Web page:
The Centers for Disease Control and Prevention (CDC) reports that an estimated 50 to 70 million American adults suffer with some type of sleep disorder. Moreover, sleep insufficiency has been linked to motor vehicle accidents, industrial disasters, occupational errors, and medical issues, such as diabetes, obesity, hypertension, cardiovascular disease, and depression. CDC statistics also indicate that the alarming increase in pediatric obesity—in 2008, more than one-third of children and adolescents were overweight or obese—can be linked to other medical conditions, including sleep apnea.1,2 Fortunately, medical advances have resulted in more accurate testing methods, more effective treatment options, and improved patient outcomes. Leading the way in diagnosing and treating a variety of sleep-related disorders is the Geisinger Health Systems, Sleep Disorders Centers, in Danville, Pa.
One of the first accredited sleep centers in central Pennsylvania, Geisinger Sleep Disorders Center was founded by Andrew P. Matragrano, MD, in 1984. The facility began as a two-bed operation and in the past 4 years has grown to 25 beds with six locations throughout central and northeast Pennsylvania. Accredited by the American Academy of Sleep Medicine (AASM) and the Joint Commission on Accreditation of Healthcare Organizations (JCAHO), the Centers boast 10 board-certified sleep specialists; advanced practitioners in neurology, psychology, and pulmonary medicine; registered or registry-eligible technicians; and an integrated scheduling team. Geisinger Sleep Disorders Centers also feature an experienced otolaryngologist, oral surgeons who can deliver surgical solutions, and a dentist with 10 years’ experience who can suggest client-specific oral appliances. This multidisciplinary approach enables the Centers to provide their adult and pediatric patients more choices when scheduling appointments and sleep studies, a range of treatment options, and, ultimately, better results.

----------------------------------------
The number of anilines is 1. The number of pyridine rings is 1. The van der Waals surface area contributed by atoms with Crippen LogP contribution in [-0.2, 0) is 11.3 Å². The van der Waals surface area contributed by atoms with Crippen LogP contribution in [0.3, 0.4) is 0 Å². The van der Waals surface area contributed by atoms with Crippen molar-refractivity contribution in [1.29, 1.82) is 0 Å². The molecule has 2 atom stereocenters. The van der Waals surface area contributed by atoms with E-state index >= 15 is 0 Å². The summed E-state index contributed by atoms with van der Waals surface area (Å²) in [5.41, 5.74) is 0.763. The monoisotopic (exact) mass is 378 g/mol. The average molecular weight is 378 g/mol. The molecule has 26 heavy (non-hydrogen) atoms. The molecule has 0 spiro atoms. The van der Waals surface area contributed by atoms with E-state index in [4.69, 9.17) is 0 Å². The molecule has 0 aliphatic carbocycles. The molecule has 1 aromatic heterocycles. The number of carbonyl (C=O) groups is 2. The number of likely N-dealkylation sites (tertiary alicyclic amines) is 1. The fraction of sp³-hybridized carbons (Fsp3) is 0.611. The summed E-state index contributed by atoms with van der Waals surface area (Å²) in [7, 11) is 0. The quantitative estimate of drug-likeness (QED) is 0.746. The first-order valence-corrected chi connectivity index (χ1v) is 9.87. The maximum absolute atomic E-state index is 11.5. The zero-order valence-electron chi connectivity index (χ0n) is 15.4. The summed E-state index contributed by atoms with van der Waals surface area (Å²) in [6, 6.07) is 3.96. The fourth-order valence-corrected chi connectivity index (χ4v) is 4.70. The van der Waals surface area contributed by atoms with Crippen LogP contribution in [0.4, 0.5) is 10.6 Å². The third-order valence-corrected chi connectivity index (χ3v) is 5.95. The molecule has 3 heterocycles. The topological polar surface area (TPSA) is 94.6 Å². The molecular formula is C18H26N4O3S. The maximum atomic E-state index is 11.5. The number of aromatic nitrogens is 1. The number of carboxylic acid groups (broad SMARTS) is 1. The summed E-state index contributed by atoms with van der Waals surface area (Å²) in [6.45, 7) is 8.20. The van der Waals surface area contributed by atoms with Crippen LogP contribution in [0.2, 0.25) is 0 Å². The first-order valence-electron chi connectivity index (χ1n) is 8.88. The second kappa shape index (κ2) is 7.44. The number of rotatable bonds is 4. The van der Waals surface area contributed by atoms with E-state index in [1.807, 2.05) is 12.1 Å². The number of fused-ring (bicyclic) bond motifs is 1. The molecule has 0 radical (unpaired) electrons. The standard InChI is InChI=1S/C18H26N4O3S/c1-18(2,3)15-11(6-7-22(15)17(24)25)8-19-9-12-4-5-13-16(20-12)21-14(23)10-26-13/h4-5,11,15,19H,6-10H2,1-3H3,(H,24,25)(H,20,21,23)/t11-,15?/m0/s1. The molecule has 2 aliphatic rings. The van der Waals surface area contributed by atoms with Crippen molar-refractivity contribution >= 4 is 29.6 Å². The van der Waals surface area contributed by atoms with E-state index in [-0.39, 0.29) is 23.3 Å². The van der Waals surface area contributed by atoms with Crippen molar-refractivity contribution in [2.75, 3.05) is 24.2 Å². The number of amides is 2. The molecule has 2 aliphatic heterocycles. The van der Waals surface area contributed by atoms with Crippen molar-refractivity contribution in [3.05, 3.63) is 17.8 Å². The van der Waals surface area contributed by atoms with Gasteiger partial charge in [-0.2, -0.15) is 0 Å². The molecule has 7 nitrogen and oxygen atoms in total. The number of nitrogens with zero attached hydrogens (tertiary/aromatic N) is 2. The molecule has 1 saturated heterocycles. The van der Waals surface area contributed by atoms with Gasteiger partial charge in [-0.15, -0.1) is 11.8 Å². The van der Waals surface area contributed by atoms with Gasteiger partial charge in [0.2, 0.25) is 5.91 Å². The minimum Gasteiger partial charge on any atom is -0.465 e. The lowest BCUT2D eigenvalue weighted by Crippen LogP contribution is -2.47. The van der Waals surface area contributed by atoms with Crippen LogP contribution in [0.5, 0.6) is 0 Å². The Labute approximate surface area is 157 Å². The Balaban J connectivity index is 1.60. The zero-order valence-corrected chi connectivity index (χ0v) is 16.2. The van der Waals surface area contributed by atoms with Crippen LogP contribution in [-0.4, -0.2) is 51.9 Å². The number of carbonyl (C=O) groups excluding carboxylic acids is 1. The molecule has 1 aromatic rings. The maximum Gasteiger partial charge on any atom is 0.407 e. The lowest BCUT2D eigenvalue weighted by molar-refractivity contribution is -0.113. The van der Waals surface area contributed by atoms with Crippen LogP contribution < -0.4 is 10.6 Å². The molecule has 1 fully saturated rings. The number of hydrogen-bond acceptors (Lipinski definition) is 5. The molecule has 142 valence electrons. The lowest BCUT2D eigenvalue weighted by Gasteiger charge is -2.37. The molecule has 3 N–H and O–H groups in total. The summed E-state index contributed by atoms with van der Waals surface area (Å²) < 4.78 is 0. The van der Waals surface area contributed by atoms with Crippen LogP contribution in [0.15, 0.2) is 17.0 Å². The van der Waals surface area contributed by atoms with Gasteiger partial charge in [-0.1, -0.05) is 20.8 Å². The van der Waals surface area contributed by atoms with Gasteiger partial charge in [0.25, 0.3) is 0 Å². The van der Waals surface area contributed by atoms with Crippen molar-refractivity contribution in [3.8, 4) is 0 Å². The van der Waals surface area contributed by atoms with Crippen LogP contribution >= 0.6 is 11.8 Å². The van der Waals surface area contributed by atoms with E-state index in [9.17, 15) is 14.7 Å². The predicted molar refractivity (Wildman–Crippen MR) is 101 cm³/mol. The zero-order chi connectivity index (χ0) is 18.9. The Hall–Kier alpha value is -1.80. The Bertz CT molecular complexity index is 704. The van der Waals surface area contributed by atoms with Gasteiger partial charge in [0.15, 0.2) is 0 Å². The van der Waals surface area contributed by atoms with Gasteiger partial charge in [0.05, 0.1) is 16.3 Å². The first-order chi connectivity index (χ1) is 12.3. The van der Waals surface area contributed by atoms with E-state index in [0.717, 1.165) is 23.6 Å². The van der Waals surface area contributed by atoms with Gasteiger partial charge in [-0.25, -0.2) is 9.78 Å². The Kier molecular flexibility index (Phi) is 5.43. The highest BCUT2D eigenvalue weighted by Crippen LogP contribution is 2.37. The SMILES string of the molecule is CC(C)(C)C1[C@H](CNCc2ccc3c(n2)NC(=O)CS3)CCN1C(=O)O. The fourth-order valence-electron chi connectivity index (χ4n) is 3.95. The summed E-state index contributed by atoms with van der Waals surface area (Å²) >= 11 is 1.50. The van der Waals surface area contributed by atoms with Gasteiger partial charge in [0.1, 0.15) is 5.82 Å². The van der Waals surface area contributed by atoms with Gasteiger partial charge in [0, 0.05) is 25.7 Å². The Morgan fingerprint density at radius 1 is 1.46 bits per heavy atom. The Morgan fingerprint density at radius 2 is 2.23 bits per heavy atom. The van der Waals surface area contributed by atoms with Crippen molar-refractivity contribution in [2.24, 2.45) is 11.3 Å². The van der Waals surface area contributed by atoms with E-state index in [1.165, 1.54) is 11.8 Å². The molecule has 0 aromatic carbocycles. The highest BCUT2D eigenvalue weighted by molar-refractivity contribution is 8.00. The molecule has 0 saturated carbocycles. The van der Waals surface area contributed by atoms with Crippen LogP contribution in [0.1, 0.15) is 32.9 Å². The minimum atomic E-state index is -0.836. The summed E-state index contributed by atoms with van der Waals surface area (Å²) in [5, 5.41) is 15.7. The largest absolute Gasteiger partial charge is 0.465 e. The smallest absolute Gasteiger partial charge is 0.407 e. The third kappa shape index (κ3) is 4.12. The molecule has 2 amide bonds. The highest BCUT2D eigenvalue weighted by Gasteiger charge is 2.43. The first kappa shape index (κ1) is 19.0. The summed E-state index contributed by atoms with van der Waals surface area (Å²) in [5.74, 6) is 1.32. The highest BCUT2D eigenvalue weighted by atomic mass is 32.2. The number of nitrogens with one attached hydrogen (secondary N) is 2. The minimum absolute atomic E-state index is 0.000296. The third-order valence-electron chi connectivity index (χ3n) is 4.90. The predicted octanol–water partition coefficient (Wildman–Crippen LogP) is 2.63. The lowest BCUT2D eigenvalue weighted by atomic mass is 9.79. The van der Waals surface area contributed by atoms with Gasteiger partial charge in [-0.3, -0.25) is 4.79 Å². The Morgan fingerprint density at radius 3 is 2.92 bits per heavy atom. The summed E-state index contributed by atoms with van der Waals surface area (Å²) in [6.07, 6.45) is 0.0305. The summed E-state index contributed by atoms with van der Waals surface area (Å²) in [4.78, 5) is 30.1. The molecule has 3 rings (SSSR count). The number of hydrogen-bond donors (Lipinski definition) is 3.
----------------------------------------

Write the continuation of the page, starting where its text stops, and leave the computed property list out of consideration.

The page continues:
Through an active community and physician awareness program, Geisinger Sleep Disorders Centers utilize a grassroots approach to increasing mindfulness of sleep-related problems and to fostering collaborative relationships among patients and primary care physicians and/or other practitioners and sleep physicians to determine the presence of an underlying sleep-related issue, which might be affecting daytime performance and well-being.
EXPERTISE DELIVERING COMPREHENSIVE DIAGNOSIS AND TREATMENT
Determining the cause of a sleep disorder requires expertise and experience in the field. The sleep specialists at Geisinger pride themselves on treating all cases, from the most straightforward to the most difficult, including those with comorbid conditions or previously unresolved sleep issues. The Centers offer evaluation, diagnostic and treatment services, behavioral sleep medicine, comprehensive evaluation and nonpharmacological management of insomnia, and an all-inclusive patient compliance program. The Centers also provide diagnostic and therapeutic services at the Janet Weis Children’s Hospital for high-risk children (newborn and up).
Moreover, Geisinger Sleep Disorders Centers offer a full panel of sleep studies, including split studies; out of center sleep testing; nocturnal polysomnography; nasal CPAP (continuous positive airway pressure) titrations; and day sleep studies to accommodate night shift workers. Since on-site studies may be inconvenient for some patients, the Centers offer home testing. All together, the Centers have the capacity to conduct 26 studies per night.